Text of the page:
The Hanging Garden
Format: 35mm Colour
Runtime: 91 min
Triptych Media Inc.,
Pitting tradition against change and layering the past with the present, Halifax filmmaker Thom Fitzgerald explores the dangers and delights of a contemporary rural Nova Scotian family in his breathtaking first feature The Hanging Garden. Part slice-of-life drama, part haunting surreal fantasy, the film is rooted entirely in a lush floral vocabulary. The Hanging Garden unearths deep family secrets, as Fitzgerald takes the audience on a lusty, comic journey through the pain of confrontation and reconciliation.
Our guide on this journey is Sweet William (Leavins), a slim, 25-year-old gay man who returns home to celebrate his sister’s wedding in the family garden after an absence of 10 years. Everything is pretty much as he left it: his drunken, abusive father, Mac (MacNeill), is still tending the flower garden — and not his family — while his mother, Iris (McKenna), suffers in guilty silence. His grandmother Grace (Orenstein) is senile and obsessively religious, the dog is blind and his chainsmoking, foul-mouthed sister Rosemary (Fox) is as warm and boisterous as ever.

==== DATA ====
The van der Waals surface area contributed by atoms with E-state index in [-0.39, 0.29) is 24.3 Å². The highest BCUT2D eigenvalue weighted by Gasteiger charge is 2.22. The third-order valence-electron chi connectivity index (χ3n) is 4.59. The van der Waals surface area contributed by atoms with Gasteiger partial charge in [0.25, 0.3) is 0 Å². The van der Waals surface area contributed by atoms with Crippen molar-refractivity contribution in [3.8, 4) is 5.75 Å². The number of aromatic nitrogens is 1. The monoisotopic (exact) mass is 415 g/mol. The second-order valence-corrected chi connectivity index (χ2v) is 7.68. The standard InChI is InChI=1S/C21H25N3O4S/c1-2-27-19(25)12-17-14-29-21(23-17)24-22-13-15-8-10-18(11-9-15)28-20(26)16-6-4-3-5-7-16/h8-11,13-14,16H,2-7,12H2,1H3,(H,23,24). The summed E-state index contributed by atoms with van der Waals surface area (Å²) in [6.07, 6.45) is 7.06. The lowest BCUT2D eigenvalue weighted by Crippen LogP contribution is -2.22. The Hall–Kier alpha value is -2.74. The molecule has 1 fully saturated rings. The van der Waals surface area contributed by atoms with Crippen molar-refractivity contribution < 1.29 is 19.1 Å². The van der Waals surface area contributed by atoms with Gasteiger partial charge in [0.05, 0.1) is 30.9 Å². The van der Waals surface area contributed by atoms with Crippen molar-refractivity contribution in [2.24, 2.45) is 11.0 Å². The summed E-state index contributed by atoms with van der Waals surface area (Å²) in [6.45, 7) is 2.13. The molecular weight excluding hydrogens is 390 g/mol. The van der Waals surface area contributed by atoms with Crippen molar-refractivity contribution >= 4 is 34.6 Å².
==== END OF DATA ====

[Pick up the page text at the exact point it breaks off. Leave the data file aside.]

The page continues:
Nothing has changed, that is, except for Sweet William. Ten years earlier, he was a 300-pound teenager (played with beauty by Veinotte) who got caught in some friendly sexual horseplay with Fletcher (Keller), who is now about to marry Rosemary. William had tried to hang himself from a tree in the garden, and the image of him swinging there, waiting to be cut free, remains so real to his family, they still see it.
Stunning photography, tight pacing, a star-studded score and a strong ensemble cast make The Hanging Garden a sensual pleasure from start to finish. With sophistication and good humour, Fitzgerald uses the poetry of everyday life to show not only that we can go home again, but that we must, if our hearts are to heal.